Monday afternoon proved to be a busy one for U.S. Border Patrol and Mobile County law enforcement on the Mobile, Ala. highways, having seized five pounds of heroin and apprehending 14 individuals in an apparent human smuggling attempt.
It all started just after noon on Interstate 10 when a Mobile County Sheriff’s Special Operations Deputy identified a vehicle drifting across the traffic lane lines. After stopping the vehicle with assistance from USBP Agents, the deputy noticed the smell of alcohol, prompting further questioning and a search of the vehicle.
The search uncovered six bricks wrapped in black electrical tape that had been hidden behind an aftermarket compartment near the front dash area of the vehicle. The deputy punctured one of the objects with a knife, and the contents tested positive for heroin. The driver and the heroin were immediately placed in the custody of the Mobile County Sheriff’s Office.
Later that afternoon, during a routine traffic stop on Interstate 65, a Saraland police officer noticed that the vehicle was overly packed with passengers with no U.S. identification. The officer called Mobile USBP for assistance. Agents arrived and found that all 13 of the passengers had
entered the United States illegally. With this information, the passengers and the driver, who claimed to work for a transportation service, were taken into USBP custody. The case is now being investigated by the Homeland Security Investigations Task Force.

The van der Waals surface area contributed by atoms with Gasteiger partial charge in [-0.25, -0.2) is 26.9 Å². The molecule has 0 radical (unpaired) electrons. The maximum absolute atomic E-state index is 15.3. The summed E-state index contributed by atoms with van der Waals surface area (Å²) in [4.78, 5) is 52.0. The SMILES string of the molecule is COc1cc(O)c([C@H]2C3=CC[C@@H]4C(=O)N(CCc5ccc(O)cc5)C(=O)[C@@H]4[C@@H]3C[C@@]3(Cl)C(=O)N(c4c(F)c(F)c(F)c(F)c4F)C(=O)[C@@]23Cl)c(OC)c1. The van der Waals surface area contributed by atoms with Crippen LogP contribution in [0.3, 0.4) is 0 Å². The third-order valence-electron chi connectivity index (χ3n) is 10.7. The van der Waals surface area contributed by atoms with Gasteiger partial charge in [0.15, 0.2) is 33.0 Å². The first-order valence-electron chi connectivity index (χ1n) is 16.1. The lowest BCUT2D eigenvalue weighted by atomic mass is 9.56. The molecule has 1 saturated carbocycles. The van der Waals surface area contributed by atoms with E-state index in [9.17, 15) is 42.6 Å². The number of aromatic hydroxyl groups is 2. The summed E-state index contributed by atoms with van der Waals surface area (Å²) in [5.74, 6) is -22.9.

“We can never overstate the importance of relationships amongst local agencies,” said U.S. Border Patrol New Orleans Sector Chief Greg Bovino. “The value of partnerships with local law enforcement in highway interdiction efforts continues to set the standard for excellence in the mutual mission of ridding our communities of dangerous drugs and criminals. The local relationships equal security for our communities and security for our nation.”
The USBP Mobile station is part of the New Orleans Sector, and is responsible for conducting Border Patrol operations for the entire state of Alabama and the Florida panhandle, from the Florida-Alabama state line, eastward to the Apalachicola River. Individuals can report suspicious activity in these areas by calling (504) 376-2800.